Crate vulkano_shader_derive[][src]

Procedural Macro glue for compile-time compilation of GLSL into SPIR-V

Basic usage

extern crate vulkano_shader_derive;
extern crate vulkano;
mod vertex_shader {
    #[ty = "vertex"]
    #[src = "
#version 450

layout(location = 0) in vec3 position;

void main() {
    gl_Position = vec4(position, 1.0);
    struct Dummy;


Due to the current limitations of procedural shaders in Rust, the current functionality of this crate is to base everything off of deriving VulkanoShader for a dummy struct that never actually gets used. When derived, the unused struct itself will be replaced by the functionality needed to use the shader in a Vulkano application. Due to the fact that a lot of what is generated will never be used, it's a good idea to put #[allow(unused)] on the module itself if you don't want to see irrelevant errors.

If you want to take a look at what the macro generates, your best options are to either read through the code that handles the generation (the reflect function in the vulkano-shaders crate) or use a tool such as cargo-expand to view the expansion of the macro in your own code. It is unfortunately not possible to provide a generated_example module like some normal macro crates do since derive macros cannot be used from the crate they are declared in. On the other hand, if you are looking for a high-level overview, you can see the below section.

Generated code overview

The macro generates the following items of interest:

  • The Shader struct. This contains a single field, shader, which is an Arc<ShaderModule>.
  • The Shader::load constructor. This method takes an Arc<Device>, calls ShaderModule::new with the passed-in device and the shader data provided via the macro, and returns Result<Shader, OomError>. Before doing so, it loops through every capability instruction in the shader data, verifying that the passed-in Device has the appropriate features enabled. This function currently panics if a feature required by the shader is not enabled on the device. At some point in the future it will return an error instead.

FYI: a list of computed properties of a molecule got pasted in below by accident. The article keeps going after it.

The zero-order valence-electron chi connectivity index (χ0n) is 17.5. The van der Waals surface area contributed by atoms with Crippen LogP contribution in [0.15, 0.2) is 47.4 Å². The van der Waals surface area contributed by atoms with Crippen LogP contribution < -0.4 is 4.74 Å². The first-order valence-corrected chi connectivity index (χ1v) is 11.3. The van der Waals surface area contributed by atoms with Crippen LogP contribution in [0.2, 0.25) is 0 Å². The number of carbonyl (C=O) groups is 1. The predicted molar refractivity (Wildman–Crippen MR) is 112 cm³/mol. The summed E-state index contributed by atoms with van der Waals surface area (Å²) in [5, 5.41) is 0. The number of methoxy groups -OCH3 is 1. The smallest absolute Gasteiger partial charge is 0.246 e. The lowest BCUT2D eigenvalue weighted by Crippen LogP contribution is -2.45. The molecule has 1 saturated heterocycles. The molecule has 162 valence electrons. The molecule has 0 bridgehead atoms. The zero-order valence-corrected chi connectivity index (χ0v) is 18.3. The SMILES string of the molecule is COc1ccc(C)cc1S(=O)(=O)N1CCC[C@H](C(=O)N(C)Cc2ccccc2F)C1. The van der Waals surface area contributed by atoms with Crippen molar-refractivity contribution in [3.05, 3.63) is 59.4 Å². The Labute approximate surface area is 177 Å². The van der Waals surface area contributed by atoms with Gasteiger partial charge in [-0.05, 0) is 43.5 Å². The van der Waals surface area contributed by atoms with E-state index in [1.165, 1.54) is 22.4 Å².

• The Shader::module method. This method simply returns a reference to the Arc<ShaderModule> contained within the shader field of the Shader struct.
  • Methods for each entry point of the shader module. These construct and return the various entry point structs that can be found in the vulkano::pipeline::shader module.
  • A Rust struct translated from each struct contained in the shader data.
  • The Layout newtype. This contains a ShaderStages struct. An implementation of PipelineLayoutDesc is also generated for the newtype.
  • The SpecializationConstants struct. This contains a field for every specialization constant found in the shader data. Implementations of Default and SpecializationConstants are also generated for the struct.

All of these generated items will be accessed through the module that you wrote to use the derive macro in. If you wanted to store the Shader in a struct of your own, you could do something like this:

// various use statements
// `vertex_shader` module with shader derive
pub struct Shaders {
    pub vertex_shader: vertex_shader::Shader
impl Shaders {
    pub fn load(device: Arc<Device>) -> Result<Self, OomError> {
        Ok(Self {
            vertex_shader: vertex_shader::Shader::load(device)?,


The options available are in the form of the following attributes:

#[ty = "..."]

This defines what shader type the given GLSL source will be compiled into. The type can be any of the following:

  • vertex
  • fragment
  • geometry
  • tess_ctrl
  • tess_eval
  • compute

For details on what these shader types mean, see Vulkano's documentation.

#[src = "..."]

Provides the raw GLSL source to be compiled in the form of a string. Cannot be used in conjunction with the #[path] attribute.

#[path = "..."]

Provides the path to the GLSL source to be compiled, relative to Cargo.toml. Cannot be used in conjunction with the #[src] attribute.